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Case study

Dr Abbs identifies respiratory sepsis and atrial fibrillation in a well-looking patient

Dr Adam Abbs
a same-day care facility
Devices used


Patients can often come into both face-to-face and remote consultations looking relatively well, with an uncomplicated medical history, feeling confident that they “just need some antibiotics”. However, they can sometimes turn out to be quite unwell on examination. In a video consultation where you aren’t able to take observations, it may be reasonable to conclude that some of these patients will be fine. But no doctor wants to miss a patient who appears well but is actually rather quite unwell. With Arc, the patient can be seen and examined comprehensively - this includes basic observations - allowing for the identification of sepsis and subsequent prompt management of those patients to ensure their safety.

Case presentation

A 73-year-old male presented complaining of a worsening cough with green sputum. The patient:

  • was an ex-smoker
  • was normally breathless due to COPD and this had become worse over the previous few days
  • denied any chest pain, leg swelling or haemoptysis
  • was quite well normally and assumed that this was simply a chest infection requiring some antibiotics and steroids

Learning points

  • Some conditions such as sepsis or atrial fibrillation can be hidden by a well-looking patient, but can also be fatal if missed and untreated.
  • In primary care, where emergency blood tests and ECGs aren’t available, it is essential to recognise our limitations and refer when appropriate.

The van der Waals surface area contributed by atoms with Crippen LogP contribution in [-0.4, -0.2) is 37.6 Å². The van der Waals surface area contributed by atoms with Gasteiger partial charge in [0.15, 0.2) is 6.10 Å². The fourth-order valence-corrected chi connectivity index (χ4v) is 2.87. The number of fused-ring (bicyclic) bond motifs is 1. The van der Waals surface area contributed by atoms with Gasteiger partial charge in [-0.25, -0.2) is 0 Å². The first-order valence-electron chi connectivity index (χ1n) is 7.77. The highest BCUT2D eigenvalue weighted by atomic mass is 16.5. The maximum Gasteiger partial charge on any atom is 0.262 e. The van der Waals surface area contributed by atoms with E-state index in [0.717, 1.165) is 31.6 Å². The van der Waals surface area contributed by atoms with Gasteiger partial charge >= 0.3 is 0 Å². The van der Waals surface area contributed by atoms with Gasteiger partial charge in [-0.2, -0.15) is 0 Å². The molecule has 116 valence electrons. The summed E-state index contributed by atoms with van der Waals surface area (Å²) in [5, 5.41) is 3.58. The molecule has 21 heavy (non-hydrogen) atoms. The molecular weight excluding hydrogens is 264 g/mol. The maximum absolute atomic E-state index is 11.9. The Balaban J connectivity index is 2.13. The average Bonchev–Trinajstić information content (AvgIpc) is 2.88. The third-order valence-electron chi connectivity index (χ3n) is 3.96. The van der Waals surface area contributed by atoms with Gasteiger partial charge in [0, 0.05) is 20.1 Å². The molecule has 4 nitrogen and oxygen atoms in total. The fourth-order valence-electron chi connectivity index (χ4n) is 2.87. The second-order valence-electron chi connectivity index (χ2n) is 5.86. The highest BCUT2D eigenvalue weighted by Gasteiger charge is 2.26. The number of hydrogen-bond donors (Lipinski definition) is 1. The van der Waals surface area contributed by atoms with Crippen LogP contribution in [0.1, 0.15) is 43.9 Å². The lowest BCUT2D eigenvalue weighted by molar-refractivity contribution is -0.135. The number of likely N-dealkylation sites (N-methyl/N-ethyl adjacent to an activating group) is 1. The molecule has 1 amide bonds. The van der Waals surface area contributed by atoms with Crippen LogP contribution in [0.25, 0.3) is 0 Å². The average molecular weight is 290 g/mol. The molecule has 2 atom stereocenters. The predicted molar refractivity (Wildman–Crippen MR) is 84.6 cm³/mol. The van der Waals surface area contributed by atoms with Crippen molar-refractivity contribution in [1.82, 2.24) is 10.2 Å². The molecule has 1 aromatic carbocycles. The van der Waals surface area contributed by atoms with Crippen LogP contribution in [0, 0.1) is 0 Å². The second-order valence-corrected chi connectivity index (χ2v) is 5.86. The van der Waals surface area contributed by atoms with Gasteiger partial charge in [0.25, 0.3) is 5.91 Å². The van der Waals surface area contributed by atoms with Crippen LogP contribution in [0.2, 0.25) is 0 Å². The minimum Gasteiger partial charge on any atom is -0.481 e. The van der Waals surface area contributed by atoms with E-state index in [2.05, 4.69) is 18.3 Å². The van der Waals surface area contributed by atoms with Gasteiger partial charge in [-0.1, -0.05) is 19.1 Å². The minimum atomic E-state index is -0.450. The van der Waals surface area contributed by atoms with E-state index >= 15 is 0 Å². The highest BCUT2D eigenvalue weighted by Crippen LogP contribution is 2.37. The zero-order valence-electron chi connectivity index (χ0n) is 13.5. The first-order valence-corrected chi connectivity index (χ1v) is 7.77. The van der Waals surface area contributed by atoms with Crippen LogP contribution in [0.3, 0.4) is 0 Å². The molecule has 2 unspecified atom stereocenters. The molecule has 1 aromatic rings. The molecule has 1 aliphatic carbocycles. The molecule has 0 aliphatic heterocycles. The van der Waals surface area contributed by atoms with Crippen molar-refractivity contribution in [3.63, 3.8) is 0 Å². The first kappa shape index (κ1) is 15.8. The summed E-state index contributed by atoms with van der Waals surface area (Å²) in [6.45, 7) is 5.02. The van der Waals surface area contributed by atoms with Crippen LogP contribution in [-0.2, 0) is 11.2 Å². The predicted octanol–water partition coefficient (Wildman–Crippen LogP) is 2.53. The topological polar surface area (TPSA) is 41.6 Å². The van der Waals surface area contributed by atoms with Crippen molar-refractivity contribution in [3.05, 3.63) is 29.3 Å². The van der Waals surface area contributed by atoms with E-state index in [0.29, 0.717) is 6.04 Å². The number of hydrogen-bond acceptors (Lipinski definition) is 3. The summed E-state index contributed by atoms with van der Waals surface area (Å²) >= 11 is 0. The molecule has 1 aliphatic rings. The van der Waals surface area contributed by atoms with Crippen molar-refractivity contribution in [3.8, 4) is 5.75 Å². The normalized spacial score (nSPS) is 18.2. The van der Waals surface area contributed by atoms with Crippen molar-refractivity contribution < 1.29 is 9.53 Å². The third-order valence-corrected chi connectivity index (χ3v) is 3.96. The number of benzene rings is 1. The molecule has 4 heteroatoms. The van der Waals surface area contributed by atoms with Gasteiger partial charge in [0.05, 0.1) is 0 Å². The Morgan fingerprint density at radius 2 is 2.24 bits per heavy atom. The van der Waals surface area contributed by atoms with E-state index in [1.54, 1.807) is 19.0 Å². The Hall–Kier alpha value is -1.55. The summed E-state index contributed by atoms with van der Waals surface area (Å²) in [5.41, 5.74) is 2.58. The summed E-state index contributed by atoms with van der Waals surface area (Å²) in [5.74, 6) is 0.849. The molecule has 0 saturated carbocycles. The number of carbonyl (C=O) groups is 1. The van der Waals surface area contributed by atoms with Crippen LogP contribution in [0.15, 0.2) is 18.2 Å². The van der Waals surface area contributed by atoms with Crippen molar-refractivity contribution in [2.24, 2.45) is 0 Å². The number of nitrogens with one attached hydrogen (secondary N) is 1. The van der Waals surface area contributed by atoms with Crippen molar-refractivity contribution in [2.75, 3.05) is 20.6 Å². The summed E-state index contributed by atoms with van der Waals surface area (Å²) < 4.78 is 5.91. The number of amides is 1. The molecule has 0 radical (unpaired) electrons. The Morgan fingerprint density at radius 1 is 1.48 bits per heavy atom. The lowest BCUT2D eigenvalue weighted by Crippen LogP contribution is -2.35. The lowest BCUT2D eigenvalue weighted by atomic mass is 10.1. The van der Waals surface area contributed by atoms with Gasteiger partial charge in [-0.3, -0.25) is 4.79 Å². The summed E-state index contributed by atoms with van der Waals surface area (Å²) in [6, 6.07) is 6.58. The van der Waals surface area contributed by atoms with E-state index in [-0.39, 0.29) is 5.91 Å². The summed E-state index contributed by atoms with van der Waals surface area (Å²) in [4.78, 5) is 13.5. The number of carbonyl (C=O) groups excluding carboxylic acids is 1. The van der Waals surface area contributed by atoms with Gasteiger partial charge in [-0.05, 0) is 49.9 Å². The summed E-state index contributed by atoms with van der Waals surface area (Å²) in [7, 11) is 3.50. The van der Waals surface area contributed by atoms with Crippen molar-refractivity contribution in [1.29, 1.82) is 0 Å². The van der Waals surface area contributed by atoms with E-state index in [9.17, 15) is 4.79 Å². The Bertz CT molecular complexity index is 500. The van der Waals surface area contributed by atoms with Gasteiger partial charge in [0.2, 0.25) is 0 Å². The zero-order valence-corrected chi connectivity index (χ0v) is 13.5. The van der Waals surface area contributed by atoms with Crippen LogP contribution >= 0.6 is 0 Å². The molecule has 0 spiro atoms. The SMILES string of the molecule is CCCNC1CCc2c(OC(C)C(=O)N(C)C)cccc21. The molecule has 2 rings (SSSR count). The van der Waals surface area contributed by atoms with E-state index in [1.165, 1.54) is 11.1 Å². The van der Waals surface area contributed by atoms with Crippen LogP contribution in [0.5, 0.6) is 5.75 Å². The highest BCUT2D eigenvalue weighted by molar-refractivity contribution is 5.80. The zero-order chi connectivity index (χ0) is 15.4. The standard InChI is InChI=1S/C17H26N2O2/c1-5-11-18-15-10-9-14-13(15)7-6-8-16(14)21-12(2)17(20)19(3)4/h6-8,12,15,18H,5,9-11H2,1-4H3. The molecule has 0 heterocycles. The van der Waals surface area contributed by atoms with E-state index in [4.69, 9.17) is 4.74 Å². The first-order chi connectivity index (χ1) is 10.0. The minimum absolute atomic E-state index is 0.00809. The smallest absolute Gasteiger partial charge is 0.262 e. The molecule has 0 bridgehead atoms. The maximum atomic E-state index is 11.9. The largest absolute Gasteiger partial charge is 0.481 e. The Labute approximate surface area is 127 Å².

• Taking observations from any patient presenting with an illness is important in order to identify those patients who are more unwell than they appear.


On examination he looked well, he was breathing normally, there was no increased work of breathing and he was talking in full sentences. However, the examination equipment revealed that his pulse was consistently above 130bpm. This was confirmed on both the pulse oximeter (which also showed saturations of 95%) and the sphygmomanometer (which also showed blood pressure of 124/74). The patient was very calm and relaxed, so it was unlikely that anxiety was causing this tachycardia. 

Despite the patient looking so well and not being concerned, his heart rate caused me significant concern. I explained this and his partner called an ambulance whilst I waited. He was referred to A&E as likely respiratory sepsis. When the patient arrived in A&E, a 12 lead-ECG identified atrial fibrillation. Blood tests revealed electrolyte disturbances and he was also diagnosed with a lower respiratory tract infection. He was admitted and treated for all of the above as an inpatient. On discharge, he was feeling fit and well again. 

Following discharge, the patient received follow up care from the cardiology team, and was referred to the community COPD team and has a rescue pack to enable prompt treatment of lower respiratory tract infections. 

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